BURLINGTON — According to a new policy, cash bail will no longer be collected in Chittenden County courts.
State’s Attorney Sarah George announced Sept. 16 the decision was based on a mission to end the discrimination and classicism imposed by the cash-bail system.
“We will no longer be part of putting a price tag on freedom and criminalizing poverty,” she said in a statement.
In the U.S., bail is typically a payment of money to the court by the suspect in exchange for their release prior to trial.
George believes this system is inherently unequal, as it allows wealthy culprits to go free until their trial, while the poor are kept detained.
“Every day in the U.S., taxpayers spend $38 million dollars per day to jail individuals who are simply awaiting trial,” she stated.
Instead of collecting bail, the Chittenden County Attorney’s Office will make pretrial detention decisions based on public safety. Detention will be used in the few cases where someone is charged with a violent felony and poses a threat to the general public.
George, has been the state's attorney of Vermont's most populous county since 2017, hopes this policy will be adopted beyond Chittenden County and become statewide law under the Vermont legislature.
“When cash bail practices are upheld, we immediately impact an individual’s ability to maintain employment, housing, custody of children, stable relationships and roots within their community,” she stated.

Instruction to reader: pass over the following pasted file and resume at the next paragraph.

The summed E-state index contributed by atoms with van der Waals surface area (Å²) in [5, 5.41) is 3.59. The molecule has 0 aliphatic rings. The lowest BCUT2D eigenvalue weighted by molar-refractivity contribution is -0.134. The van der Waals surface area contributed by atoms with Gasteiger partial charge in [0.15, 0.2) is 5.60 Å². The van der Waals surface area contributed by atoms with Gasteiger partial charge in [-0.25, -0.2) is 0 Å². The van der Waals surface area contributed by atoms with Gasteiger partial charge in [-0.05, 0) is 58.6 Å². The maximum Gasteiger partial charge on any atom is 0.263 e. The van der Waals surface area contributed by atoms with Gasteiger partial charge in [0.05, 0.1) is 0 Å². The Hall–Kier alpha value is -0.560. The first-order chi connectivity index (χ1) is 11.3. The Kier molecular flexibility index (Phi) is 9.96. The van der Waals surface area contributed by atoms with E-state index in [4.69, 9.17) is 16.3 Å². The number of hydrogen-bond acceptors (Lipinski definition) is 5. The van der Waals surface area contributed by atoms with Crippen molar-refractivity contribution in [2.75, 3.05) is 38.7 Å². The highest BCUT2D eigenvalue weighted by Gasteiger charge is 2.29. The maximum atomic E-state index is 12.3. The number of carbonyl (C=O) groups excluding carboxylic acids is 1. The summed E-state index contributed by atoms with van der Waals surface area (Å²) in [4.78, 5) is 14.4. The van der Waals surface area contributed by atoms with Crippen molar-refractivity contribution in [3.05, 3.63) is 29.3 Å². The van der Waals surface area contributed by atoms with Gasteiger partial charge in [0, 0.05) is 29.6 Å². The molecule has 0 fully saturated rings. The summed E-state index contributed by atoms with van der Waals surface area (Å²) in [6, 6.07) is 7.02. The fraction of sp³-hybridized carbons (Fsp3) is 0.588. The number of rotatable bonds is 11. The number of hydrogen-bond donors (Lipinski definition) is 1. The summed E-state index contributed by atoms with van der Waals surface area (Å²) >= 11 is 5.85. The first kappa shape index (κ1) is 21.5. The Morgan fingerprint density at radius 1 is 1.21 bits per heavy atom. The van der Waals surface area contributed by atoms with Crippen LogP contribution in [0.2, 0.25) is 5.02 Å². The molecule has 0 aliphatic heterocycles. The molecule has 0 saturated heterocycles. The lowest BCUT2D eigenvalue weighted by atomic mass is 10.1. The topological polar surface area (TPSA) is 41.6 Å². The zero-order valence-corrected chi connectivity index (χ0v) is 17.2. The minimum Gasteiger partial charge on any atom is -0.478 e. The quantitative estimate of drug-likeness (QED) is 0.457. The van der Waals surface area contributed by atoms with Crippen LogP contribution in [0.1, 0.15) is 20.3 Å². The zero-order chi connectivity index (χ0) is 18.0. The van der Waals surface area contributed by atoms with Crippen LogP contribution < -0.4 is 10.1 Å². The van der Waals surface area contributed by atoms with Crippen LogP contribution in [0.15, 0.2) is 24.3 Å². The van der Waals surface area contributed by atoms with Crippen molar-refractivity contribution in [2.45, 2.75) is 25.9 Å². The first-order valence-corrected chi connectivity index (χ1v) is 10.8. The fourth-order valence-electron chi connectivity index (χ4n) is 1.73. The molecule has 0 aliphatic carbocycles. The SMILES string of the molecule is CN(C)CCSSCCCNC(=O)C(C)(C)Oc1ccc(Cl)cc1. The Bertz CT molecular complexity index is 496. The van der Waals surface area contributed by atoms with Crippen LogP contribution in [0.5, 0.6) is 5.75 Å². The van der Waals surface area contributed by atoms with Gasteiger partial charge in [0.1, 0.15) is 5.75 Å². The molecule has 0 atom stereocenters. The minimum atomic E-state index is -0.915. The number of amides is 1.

George believes the cash-bail system disproportionately hurts people of color. Under current Vermont law, cash bail can be imposed upon individuals deemed a “high flight risk,” or someone who might not show up at trial.
“We must acknowledge that systemic racism and classicism exists in Vermont,” she stated.
Vermont leaders have before taken up this issue in a step towards criminal justice reform, but with no success. Vermont Attorney General TJ Donovan urged lawmakers in January 2018 to revise the state’s bail policies, but no action was taken.
In addition, Sen. Bernie Sanders introduced a bill to the U.S. Senate in 2018, the No Money Bail Act, which if passed, would have imposed George’s policy at the federal level.
"The money bail system is irrational and dangerous,” Sanders said during his introduction of the bill to Congress. “People who are not at high risk but are poor remain incarcerated, while people who may be dangerous are set free if they have the funds.”
George’s office is now the second state’s attorney’s office in the country to cease taking cash bail. Chittenden County follows in the footsteps of California’s San Francisco District.